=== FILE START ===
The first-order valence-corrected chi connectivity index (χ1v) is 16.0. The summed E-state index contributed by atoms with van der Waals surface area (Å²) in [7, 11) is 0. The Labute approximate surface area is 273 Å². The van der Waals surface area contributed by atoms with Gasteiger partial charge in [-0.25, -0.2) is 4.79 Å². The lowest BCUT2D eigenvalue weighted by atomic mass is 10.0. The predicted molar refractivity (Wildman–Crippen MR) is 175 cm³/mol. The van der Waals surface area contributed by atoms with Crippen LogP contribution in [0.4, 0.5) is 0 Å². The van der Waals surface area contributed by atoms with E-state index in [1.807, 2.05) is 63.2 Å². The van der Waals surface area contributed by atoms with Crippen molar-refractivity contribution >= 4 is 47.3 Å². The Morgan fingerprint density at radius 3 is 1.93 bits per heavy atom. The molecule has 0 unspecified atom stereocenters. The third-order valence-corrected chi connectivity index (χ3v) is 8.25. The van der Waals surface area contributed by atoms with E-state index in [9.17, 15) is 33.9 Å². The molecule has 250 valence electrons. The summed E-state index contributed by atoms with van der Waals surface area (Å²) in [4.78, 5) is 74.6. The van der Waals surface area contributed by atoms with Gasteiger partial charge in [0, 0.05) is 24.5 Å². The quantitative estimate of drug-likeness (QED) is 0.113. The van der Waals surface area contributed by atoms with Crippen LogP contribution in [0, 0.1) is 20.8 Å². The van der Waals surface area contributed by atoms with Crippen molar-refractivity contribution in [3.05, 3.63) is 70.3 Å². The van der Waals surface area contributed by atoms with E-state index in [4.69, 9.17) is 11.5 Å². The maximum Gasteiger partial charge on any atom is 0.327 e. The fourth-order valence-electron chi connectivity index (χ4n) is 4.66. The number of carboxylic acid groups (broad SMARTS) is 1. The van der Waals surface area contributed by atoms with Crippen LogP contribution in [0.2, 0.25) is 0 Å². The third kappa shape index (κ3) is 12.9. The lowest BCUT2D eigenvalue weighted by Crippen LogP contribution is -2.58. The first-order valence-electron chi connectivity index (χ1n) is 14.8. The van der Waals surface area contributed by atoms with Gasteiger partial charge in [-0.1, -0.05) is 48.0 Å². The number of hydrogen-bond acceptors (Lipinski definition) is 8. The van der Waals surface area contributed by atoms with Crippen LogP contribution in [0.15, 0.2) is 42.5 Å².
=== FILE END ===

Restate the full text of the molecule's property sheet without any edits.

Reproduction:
The first-order valence-corrected chi connectivity index (χ1v) is 16.0. The summed E-state index contributed by atoms with van der Waals surface area (Å²) in [7, 11) is 0. The Labute approximate surface area is 273 Å². The van der Waals surface area contributed by atoms with Gasteiger partial charge in [-0.25, -0.2) is 4.79 Å². The lowest BCUT2D eigenvalue weighted by atomic mass is 10.0. The predicted molar refractivity (Wildman–Crippen MR) is 175 cm³/mol. The van der Waals surface area contributed by atoms with Crippen LogP contribution in [0.4, 0.5) is 0 Å². The van der Waals surface area contributed by atoms with E-state index in [1.807, 2.05) is 63.2 Å². The van der Waals surface area contributed by atoms with Crippen molar-refractivity contribution >= 4 is 47.3 Å². The Morgan fingerprint density at radius 3 is 1.93 bits per heavy atom. The molecule has 0 unspecified atom stereocenters. The third-order valence-corrected chi connectivity index (χ3v) is 8.25. The van der Waals surface area contributed by atoms with E-state index in [9.17, 15) is 33.9 Å². The molecule has 250 valence electrons. The summed E-state index contributed by atoms with van der Waals surface area (Å²) in [4.78, 5) is 74.6. The van der Waals surface area contributed by atoms with Gasteiger partial charge in [0, 0.05) is 24.5 Å². The quantitative estimate of drug-likeness (QED) is 0.113. The van der Waals surface area contributed by atoms with Crippen LogP contribution in [0, 0.1) is 20.8 Å². The van der Waals surface area contributed by atoms with Crippen molar-refractivity contribution in [3.05, 3.63) is 70.3 Å². The van der Waals surface area contributed by atoms with E-state index in [4.69, 9.17) is 11.5 Å². The maximum Gasteiger partial charge on any atom is 0.327 e. The fourth-order valence-electron chi connectivity index (χ4n) is 4.66. The number of carboxylic acid groups (broad SMARTS) is 1. The van der Waals surface area contributed by atoms with Crippen LogP contribution in [0.2, 0.25) is 0 Å². The third kappa shape index (κ3) is 12.9. The lowest BCUT2D eigenvalue weighted by Crippen LogP contribution is -2.58. The first-order valence-electron chi connectivity index (χ1n) is 14.8. The van der Waals surface area contributed by atoms with Gasteiger partial charge in [-0.1, -0.05) is 48.0 Å². The number of hydrogen-bond acceptors (Lipinski definition) is 8. The van der Waals surface area contributed by atoms with Crippen LogP contribution in [0.15, 0.2) is 42.5 Å².